Editor’s Note: The video above shows the latest from the KXAN First Warning Weather team.
TYLER, Texas (KETK/KXAN) — As summer continues, some people are wondering when things will finally cool down — and the latest prediction from the Farmers’ Almanac has injected a dose of hope. But are its predictions accurate?
The Farmers’ Almanac has been publishing its forecasts for over 200 years using its secret formula and this week it predicted that “the brrr is back” for the 2023-2024 winter. Its extended winter forecast predicts that Texas will see an unseasonably cold, stormy winter for this year.
How reliable are Farmers’ Almanac predictions?
A 2010 study from the University of Illinois tested the accuracy of the Almanac’s predictions for monthly temperatures and precipitation, comparing them to weather data over a five-year period. The results showed 50.7% of the monthly temperature forecasts and 51.9% of the monthly precipitation forecasts were accurate.
Part of the concerns is how far into the future the Almanac is predicting, as forecasts can change, depending on a number of factors.
The National Weather Service releases its own winter-weather forecast in mid-October, for example. And the KXAN First Warning Weather team will look to the month ahead (see its latest forecast for August), but the most reliable forecast is its daily writeup, which relies on the most up-to-date data.
How does the Farmers’ Almanac work?
KXAN Chief Meteorologist David Yeomans addressed the uncertainty surrounding Farmers’ Almanac predictions in a weather blog last year.
The Almanac isn’t transparent with how it makes its predictions, keeping it a “closely guarded brand secret,” according to its website. Its forecasters said they don’t use satellites or weather tracking equipment, instead relying on a formula created by an astronomer and mathematician in 1818.
“The formula takes into consideration things like sunspot activity, tidal action of the Moon, the position of the planets, and a variety of other factors,” the website states — something Yeomans explained are not relied on in the field of meteorology.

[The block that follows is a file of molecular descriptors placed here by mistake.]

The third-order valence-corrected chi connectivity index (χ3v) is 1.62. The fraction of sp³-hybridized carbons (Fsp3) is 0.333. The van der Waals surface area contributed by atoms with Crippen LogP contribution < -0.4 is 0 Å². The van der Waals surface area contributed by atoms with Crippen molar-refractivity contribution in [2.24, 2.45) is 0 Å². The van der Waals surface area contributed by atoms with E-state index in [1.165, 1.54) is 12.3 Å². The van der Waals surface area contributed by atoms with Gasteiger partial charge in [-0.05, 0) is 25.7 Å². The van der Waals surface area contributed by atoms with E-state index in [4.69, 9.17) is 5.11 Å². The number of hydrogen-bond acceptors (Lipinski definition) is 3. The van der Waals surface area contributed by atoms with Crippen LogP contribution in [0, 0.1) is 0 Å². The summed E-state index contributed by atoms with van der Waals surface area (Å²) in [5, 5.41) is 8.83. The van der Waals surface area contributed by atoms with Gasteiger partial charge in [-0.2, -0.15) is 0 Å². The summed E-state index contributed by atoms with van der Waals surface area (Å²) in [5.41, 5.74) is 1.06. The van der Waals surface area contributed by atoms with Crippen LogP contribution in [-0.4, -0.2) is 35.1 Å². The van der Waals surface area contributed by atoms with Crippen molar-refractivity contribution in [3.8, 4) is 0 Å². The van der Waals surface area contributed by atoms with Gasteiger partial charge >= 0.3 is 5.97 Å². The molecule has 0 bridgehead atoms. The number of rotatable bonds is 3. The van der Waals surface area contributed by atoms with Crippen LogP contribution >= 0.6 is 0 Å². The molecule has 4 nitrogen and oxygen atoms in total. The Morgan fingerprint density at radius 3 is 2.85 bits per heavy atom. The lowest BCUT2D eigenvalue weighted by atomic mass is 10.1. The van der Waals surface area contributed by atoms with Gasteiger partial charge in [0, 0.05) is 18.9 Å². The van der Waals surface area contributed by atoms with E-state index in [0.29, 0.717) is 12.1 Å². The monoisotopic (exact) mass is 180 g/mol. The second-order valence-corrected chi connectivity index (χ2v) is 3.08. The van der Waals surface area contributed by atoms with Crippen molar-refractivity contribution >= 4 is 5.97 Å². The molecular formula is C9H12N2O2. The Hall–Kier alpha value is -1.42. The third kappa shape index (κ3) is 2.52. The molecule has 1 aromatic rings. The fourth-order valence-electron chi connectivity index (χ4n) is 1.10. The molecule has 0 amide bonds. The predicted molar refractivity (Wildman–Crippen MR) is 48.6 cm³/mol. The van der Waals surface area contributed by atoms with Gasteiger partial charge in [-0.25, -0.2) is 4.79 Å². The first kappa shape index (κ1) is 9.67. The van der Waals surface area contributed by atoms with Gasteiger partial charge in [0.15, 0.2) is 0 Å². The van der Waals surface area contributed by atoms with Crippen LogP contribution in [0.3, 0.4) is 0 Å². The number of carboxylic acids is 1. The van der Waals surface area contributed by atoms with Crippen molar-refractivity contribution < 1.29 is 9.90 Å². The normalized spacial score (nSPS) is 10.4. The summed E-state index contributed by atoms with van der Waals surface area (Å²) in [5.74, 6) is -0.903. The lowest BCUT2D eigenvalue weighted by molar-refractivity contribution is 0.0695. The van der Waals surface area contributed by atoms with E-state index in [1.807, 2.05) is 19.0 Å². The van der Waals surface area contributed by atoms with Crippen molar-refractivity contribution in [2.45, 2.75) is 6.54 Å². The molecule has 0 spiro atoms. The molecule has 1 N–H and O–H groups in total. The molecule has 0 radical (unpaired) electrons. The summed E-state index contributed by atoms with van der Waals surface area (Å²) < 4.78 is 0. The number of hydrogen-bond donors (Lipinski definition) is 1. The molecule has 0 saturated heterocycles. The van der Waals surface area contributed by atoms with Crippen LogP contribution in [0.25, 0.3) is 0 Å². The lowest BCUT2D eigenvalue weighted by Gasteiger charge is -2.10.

What does the Almanac show this year and how accurate was it last year?
In its predictions for 2023, the Farmers’ Almanac said the Texas area will see lots of cold temperatures and some storms will keep people in the area “busy” during the middle of January.
“There are indications that an El Niño, will be brewing in the latter half of 2023, lasting into the winter of 2024,” the Farmers’ Almanac said. “If we consider that alongside our tried-and-true forecast formula, it means that cold temperatures should prevail throughout the country and bring snow, sleet, and ice.”
Last winter, the Farmers’ Almanac predicted a chilly winter with normal precipitation for Texas. The winter was indeed cold, but our area ended up seeing more than 2 inches below average precipitation, according to KXAN meteorologists.
The first freeze of the cold season happened Dec. 18, 2022 and the last was Feb. 18, according to the KXAN weather team, which also noted 14 total freezes at Camp Mabry in Austin.
On the first day of astronomical winter, Dec. 21, 2022, Austin experienced its sixth consecutive cooler than average day while at the same time an Arctic front was moving down the Plains. By the next day, this powerful Arctic cold front from “once in a generation” plowed through Central Texas midday, dropping Camp Mabry’s temperature from 56° to 34° in one hour. Our second-ever wind chill warning was issued behind the cold front, with overcast skies and some light snow flurries in Marble Falls and Lampasas.
Dec. 23 brought the coldest morning since February 2021 with 8° temperatures in Gillespie and San Saba counties. As the wind chill warning continued, KXAN meteorologists noted some as chilly as -6° and wind chills of 3° at Camp Mabry. Freezing cold mornings continues for eight days in a row, as measured at the Austin airport.
A crippling ice storm also happened from Jan. 30-Feb. 3: the worst in Austin in recorded history which led to widespread power outages and millions in damages. The Texas A&M Forest Service estimated later it damaged 10.5 million trees in the Austin area, and the City of Austin ultimately collected nearlt 170,000 tons of debris.
KXAN Meteorologists David Yeomans and Sean Kelly contributed to this report.